Dow's theory is fundamentally simple. He showed that there are, simultaneously, three movements in progress in the stock market. The major is the primary movement, like the bull market which set in with the re-election of McKinley in 1900 and culminated in September, 1902, checked but not stopped by the famous stock market panic consequent on the Northern Pacific corner in 1901; or the primary bear market which developed about October, 1919, culminating June- August, 1921.

It will be shown that this primary movement tends to run over a period of at least a year and is generally much longer. Coincident with it, or in the course of it, is Dow's secondary movement, represented by sharp rallies in a primary bear market and sharp reactions in a primary bull market. A striking example of the latter would be the break in stocks on May 9, 1901. In like secondary movements the industrial group (taken separately from the railroads) may recover much more sharply than the railroads, or the railroads may lead, and it need hardly be said that the twenty active railroad stocks and the twenty industrials, moving together, will not advance point for point with each other even in the primary movement. In the long advance which preceded the bear market beginning October, 1919, the railroads worked lower and were comparatively inactive and neglected, obviously because at that time they were, through government ownership and guaranty, practically out of the speculative field and not exercising a normal influence on the speculative barometer. Under the resumption of private ownership they will tend to regain much of their old significance.

The Theory's Implications

Concurrently with the primary and secondary movement of the market, and constant throughout, there obviously was, as Dow pointed out, the underlying fluctuation from day to day. It must here be said that the average is deceptive for speculation in individual stocks. What would have happened to a speculator who believed that a secondary reaction was due in May, 1901, as foreshadowed by the averages, if of all the stocks to sell short on that belief he had chosen Northern Pacific? Some traders did, and they were lucky if they covered at sixty-five points loss.

Dow's theory in practice develops many implications. One of the best tested of them is that the two averages corroborate each other, and that there is never a primary movement, rarely a secondary movement, where they do not agree. Scrutiny of the average figures will show that there are periods where the fluctuations for a number of weeks are within a narrow range; as, for instance, where the industrials do not sell below seventy or above seventy-four, and the railroads above seventy-seven or below seventy-three. This is technically called "making a line," and experience shows that it indicates a period either of distribution or of accumulation. When the two averages rise above the high point of the line, the indication is strongly bullish. It may mean a secondary rally in a bear market; it meant, in 1921, the inauguration of a primary bull movement, extending into 1922.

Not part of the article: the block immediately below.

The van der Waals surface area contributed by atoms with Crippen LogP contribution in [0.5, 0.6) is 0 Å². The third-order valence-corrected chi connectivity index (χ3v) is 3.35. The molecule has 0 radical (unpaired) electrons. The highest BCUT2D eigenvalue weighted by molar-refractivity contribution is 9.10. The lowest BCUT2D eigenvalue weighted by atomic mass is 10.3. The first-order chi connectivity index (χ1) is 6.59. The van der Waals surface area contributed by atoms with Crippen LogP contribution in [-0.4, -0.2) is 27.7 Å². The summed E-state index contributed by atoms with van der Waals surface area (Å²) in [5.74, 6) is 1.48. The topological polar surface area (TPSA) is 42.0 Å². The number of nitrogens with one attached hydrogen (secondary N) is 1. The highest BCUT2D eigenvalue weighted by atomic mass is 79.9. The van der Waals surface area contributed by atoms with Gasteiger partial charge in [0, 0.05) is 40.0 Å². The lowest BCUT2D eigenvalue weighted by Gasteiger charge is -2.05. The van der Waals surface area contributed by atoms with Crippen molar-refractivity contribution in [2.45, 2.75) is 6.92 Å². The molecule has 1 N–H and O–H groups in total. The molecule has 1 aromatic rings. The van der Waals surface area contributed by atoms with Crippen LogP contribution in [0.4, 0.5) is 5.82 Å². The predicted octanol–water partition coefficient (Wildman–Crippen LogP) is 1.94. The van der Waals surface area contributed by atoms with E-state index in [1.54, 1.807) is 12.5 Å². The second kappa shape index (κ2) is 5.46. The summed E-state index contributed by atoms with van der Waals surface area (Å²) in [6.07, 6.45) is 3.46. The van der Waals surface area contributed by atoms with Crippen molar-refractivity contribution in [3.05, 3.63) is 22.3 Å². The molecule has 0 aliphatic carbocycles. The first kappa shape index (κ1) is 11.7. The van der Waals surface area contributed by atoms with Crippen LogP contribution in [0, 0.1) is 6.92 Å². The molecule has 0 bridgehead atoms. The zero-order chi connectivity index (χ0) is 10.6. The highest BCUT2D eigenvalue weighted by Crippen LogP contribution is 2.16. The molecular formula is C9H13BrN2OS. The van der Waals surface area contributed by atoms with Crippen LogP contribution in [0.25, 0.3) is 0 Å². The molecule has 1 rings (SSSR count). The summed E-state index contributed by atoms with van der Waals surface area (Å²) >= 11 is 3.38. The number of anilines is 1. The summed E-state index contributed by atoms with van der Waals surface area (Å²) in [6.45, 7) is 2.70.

If, however, the two averages break through the lower level, it is obvious that the market for stocks has reached what meteorologists would call "saturation point." Precipitation follows a secondary bear movement in a bull market, or the inception of a primary downward movement like that which developed in October, 1919. After the closing of the Stock Exchange, in 1914, the number of industrials chosen for comparison was raised from twelve to twenty and it seemed as if the averages would be upset, especially as spectacular movements in stocks such as General Electric made the fluctuations in the industrials far more impressive than those in the railroads. But students of the averages have carried the twenty chosen stocks back and have found that the fluctuations of the twenty in the previous years, almost from day to day, coincided with the recorded fluctuations of the twelve stocks originally chosen.

Dow-Jones Averages the Standard

The Dow-Jones average is still standard, although it has been extensively imitated. There have been various ways of reading it; but nothing has stood the test which has been applied to Dow's theory. The weakness of every other method is that extraneous matters are taken in, from their tempting relevance. There have been unnecessary attempts to combine the volume of sales and to read the average with reference to commodity index numbers. But it must be obvious that the averages have already taken those things into account, just as the barometer considers everything which affects the weather. The price movement represents the aggregate knowledge of Wall Street and, above all, its aggregate knowledge of coming events.

Nobody in Wall Street knows everything. I have known what used to be called the "Standard Oil crowd," in the days of Henry H. Rogers, consistently wrong on the stock market for years together. It is one thing to have "inside information" and another thing to know how stocks will act upon it. The market represents everything everybody knows, hopes, believes, anticipates, with all that knowledge sifted down to what Senator Spooner once called, in quoting a Wall Street Journal editorial in the United States Senate, the bloodless verdict of the market place.